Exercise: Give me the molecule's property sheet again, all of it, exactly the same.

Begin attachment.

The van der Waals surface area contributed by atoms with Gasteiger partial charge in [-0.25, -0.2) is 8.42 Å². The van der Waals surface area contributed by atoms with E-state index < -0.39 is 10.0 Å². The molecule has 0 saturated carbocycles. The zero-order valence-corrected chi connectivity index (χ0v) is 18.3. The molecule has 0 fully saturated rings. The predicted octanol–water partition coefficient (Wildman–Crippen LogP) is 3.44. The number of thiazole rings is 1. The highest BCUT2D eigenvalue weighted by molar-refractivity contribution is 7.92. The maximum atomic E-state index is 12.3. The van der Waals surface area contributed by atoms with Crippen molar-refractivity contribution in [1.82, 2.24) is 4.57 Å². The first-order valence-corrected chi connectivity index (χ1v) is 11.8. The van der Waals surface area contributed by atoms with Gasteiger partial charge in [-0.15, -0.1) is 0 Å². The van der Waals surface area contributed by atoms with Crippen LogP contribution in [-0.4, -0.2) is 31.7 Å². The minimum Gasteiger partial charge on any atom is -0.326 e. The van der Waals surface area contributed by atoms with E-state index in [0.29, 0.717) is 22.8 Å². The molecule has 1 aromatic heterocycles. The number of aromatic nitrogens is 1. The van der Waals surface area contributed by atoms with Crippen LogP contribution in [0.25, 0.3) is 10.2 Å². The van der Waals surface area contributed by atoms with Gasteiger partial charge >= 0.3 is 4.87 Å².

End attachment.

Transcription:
The van der Waals surface area contributed by atoms with Gasteiger partial charge in [-0.25, -0.2) is 8.42 Å². The van der Waals surface area contributed by atoms with E-state index < -0.39 is 10.0 Å². The molecule has 0 saturated carbocycles. The zero-order valence-corrected chi connectivity index (χ0v) is 18.3. The molecule has 0 fully saturated rings. The predicted octanol–water partition coefficient (Wildman–Crippen LogP) is 3.44. The number of thiazole rings is 1. The highest BCUT2D eigenvalue weighted by molar-refractivity contribution is 7.92. The maximum atomic E-state index is 12.3. The van der Waals surface area contributed by atoms with Crippen molar-refractivity contribution in [1.82, 2.24) is 4.57 Å². The first-order valence-corrected chi connectivity index (χ1v) is 11.8. The van der Waals surface area contributed by atoms with Gasteiger partial charge in [-0.15, -0.1) is 0 Å². The van der Waals surface area contributed by atoms with Crippen LogP contribution in [-0.4, -0.2) is 31.7 Å². The minimum Gasteiger partial charge on any atom is -0.326 e. The van der Waals surface area contributed by atoms with E-state index in [0.29, 0.717) is 22.8 Å². The molecule has 1 aromatic heterocycles. The number of aromatic nitrogens is 1. The van der Waals surface area contributed by atoms with Crippen LogP contribution in [0.25, 0.3) is 10.2 Å². The van der Waals surface area contributed by atoms with Gasteiger partial charge >= 0.3 is 4.87 Å².